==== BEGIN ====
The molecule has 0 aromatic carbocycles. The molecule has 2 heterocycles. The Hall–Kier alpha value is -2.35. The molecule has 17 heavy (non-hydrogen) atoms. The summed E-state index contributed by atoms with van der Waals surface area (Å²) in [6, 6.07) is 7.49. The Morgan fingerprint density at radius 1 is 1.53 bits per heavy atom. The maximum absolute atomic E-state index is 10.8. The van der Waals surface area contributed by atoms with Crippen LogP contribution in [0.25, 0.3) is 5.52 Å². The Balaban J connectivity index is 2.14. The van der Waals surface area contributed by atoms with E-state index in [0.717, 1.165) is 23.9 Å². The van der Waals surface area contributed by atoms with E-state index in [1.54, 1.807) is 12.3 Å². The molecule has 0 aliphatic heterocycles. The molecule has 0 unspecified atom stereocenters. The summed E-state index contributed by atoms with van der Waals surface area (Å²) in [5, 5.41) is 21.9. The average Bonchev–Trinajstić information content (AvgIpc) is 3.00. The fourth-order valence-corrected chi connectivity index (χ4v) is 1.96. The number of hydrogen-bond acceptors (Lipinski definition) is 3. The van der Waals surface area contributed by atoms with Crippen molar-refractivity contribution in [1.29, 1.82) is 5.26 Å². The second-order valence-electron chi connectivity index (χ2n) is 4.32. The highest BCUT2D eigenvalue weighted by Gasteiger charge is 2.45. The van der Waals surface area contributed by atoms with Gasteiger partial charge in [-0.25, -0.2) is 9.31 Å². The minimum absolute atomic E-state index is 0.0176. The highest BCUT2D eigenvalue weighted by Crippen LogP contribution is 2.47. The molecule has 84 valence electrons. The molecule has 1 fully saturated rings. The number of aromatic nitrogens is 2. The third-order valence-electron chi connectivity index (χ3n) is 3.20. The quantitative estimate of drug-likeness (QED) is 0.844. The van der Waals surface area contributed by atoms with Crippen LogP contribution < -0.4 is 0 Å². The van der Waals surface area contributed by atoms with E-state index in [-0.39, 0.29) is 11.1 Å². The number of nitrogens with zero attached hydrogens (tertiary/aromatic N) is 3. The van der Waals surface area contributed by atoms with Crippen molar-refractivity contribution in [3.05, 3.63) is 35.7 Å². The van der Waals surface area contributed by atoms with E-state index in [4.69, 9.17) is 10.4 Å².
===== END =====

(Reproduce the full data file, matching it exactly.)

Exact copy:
The molecule has 0 aromatic carbocycles. The molecule has 2 heterocycles. The Hall–Kier alpha value is -2.35. The molecule has 17 heavy (non-hydrogen) atoms. The summed E-state index contributed by atoms with van der Waals surface area (Å²) in [6, 6.07) is 7.49. The Morgan fingerprint density at radius 1 is 1.53 bits per heavy atom. The maximum absolute atomic E-state index is 10.8. The van der Waals surface area contributed by atoms with Crippen LogP contribution in [0.25, 0.3) is 5.52 Å². The Balaban J connectivity index is 2.14. The van der Waals surface area contributed by atoms with E-state index in [0.717, 1.165) is 23.9 Å². The van der Waals surface area contributed by atoms with E-state index in [1.54, 1.807) is 12.3 Å². The molecule has 0 aliphatic heterocycles. The molecule has 0 unspecified atom stereocenters. The summed E-state index contributed by atoms with van der Waals surface area (Å²) in [5, 5.41) is 21.9. The average Bonchev–Trinajstić information content (AvgIpc) is 3.00. The fourth-order valence-corrected chi connectivity index (χ4v) is 1.96. The number of hydrogen-bond acceptors (Lipinski definition) is 3. The van der Waals surface area contributed by atoms with Crippen molar-refractivity contribution in [1.29, 1.82) is 5.26 Å². The second-order valence-electron chi connectivity index (χ2n) is 4.32. The highest BCUT2D eigenvalue weighted by Gasteiger charge is 2.45. The van der Waals surface area contributed by atoms with Gasteiger partial charge in [-0.25, -0.2) is 9.31 Å². The minimum absolute atomic E-state index is 0.0176. The highest BCUT2D eigenvalue weighted by Crippen LogP contribution is 2.47. The molecule has 84 valence electrons. The molecule has 1 fully saturated rings. The number of aromatic nitrogens is 2. The third-order valence-electron chi connectivity index (χ3n) is 3.20. The quantitative estimate of drug-likeness (QED) is 0.844. The van der Waals surface area contributed by atoms with Crippen LogP contribution < -0.4 is 0 Å². The van der Waals surface area contributed by atoms with E-state index in [-0.39, 0.29) is 11.1 Å². The number of nitrogens with zero attached hydrogens (tertiary/aromatic N) is 3. The van der Waals surface area contributed by atoms with Crippen molar-refractivity contribution in [3.05, 3.63) is 35.7 Å². The van der Waals surface area contributed by atoms with E-state index in [4.69, 9.17) is 10.4 Å².